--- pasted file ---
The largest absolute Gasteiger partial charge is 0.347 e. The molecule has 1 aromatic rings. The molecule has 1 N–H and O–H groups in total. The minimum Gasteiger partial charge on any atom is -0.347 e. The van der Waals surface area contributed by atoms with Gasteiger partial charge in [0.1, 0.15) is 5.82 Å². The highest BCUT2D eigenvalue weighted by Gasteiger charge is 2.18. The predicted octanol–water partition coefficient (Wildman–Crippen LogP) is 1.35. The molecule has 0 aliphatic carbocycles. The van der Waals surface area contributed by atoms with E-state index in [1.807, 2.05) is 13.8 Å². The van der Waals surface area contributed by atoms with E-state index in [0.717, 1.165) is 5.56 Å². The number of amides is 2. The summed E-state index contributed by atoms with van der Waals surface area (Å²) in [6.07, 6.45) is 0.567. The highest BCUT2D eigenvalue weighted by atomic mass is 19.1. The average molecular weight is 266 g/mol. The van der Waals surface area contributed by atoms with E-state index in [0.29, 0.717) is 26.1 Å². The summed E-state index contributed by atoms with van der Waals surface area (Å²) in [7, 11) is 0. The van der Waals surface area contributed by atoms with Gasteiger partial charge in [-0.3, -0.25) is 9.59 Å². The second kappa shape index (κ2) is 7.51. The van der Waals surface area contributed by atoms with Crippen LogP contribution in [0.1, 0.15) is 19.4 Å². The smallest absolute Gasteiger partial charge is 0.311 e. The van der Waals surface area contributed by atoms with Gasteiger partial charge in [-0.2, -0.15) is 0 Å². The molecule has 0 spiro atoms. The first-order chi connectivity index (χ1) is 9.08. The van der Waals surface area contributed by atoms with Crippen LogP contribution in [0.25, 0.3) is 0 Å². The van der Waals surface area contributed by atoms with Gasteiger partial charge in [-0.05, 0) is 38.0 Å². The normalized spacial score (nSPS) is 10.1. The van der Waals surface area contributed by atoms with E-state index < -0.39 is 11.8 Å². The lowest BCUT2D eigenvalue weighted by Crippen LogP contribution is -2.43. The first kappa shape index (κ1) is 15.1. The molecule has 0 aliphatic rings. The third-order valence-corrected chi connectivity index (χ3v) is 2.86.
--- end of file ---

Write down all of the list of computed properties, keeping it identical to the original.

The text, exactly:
The largest absolute Gasteiger partial charge is 0.347 e. The molecule has 1 aromatic rings. The molecule has 1 N–H and O–H groups in total. The minimum Gasteiger partial charge on any atom is -0.347 e. The van der Waals surface area contributed by atoms with Gasteiger partial charge in [0.1, 0.15) is 5.82 Å². The highest BCUT2D eigenvalue weighted by Gasteiger charge is 2.18. The predicted octanol–water partition coefficient (Wildman–Crippen LogP) is 1.35. The molecule has 0 aliphatic carbocycles. The van der Waals surface area contributed by atoms with E-state index in [1.807, 2.05) is 13.8 Å². The van der Waals surface area contributed by atoms with E-state index in [0.717, 1.165) is 5.56 Å². The number of amides is 2. The summed E-state index contributed by atoms with van der Waals surface area (Å²) in [6.07, 6.45) is 0.567. The highest BCUT2D eigenvalue weighted by atomic mass is 19.1. The average molecular weight is 266 g/mol. The van der Waals surface area contributed by atoms with E-state index in [0.29, 0.717) is 26.1 Å². The summed E-state index contributed by atoms with van der Waals surface area (Å²) in [7, 11) is 0. The van der Waals surface area contributed by atoms with Gasteiger partial charge in [-0.3, -0.25) is 9.59 Å². The second kappa shape index (κ2) is 7.51. The van der Waals surface area contributed by atoms with Crippen LogP contribution in [0.1, 0.15) is 19.4 Å². The smallest absolute Gasteiger partial charge is 0.311 e. The van der Waals surface area contributed by atoms with Gasteiger partial charge in [-0.2, -0.15) is 0 Å². The molecule has 0 spiro atoms. The first-order chi connectivity index (χ1) is 9.08. The van der Waals surface area contributed by atoms with Crippen LogP contribution in [0.25, 0.3) is 0 Å². The van der Waals surface area contributed by atoms with Gasteiger partial charge in [-0.05, 0) is 38.0 Å². The normalized spacial score (nSPS) is 10.1. The van der Waals surface area contributed by atoms with E-state index < -0.39 is 11.8 Å². The lowest BCUT2D eigenvalue weighted by Crippen LogP contribution is -2.43. The first kappa shape index (κ1) is 15.1. The molecule has 0 aliphatic rings. The third-order valence-corrected chi connectivity index (χ3v) is 2.86.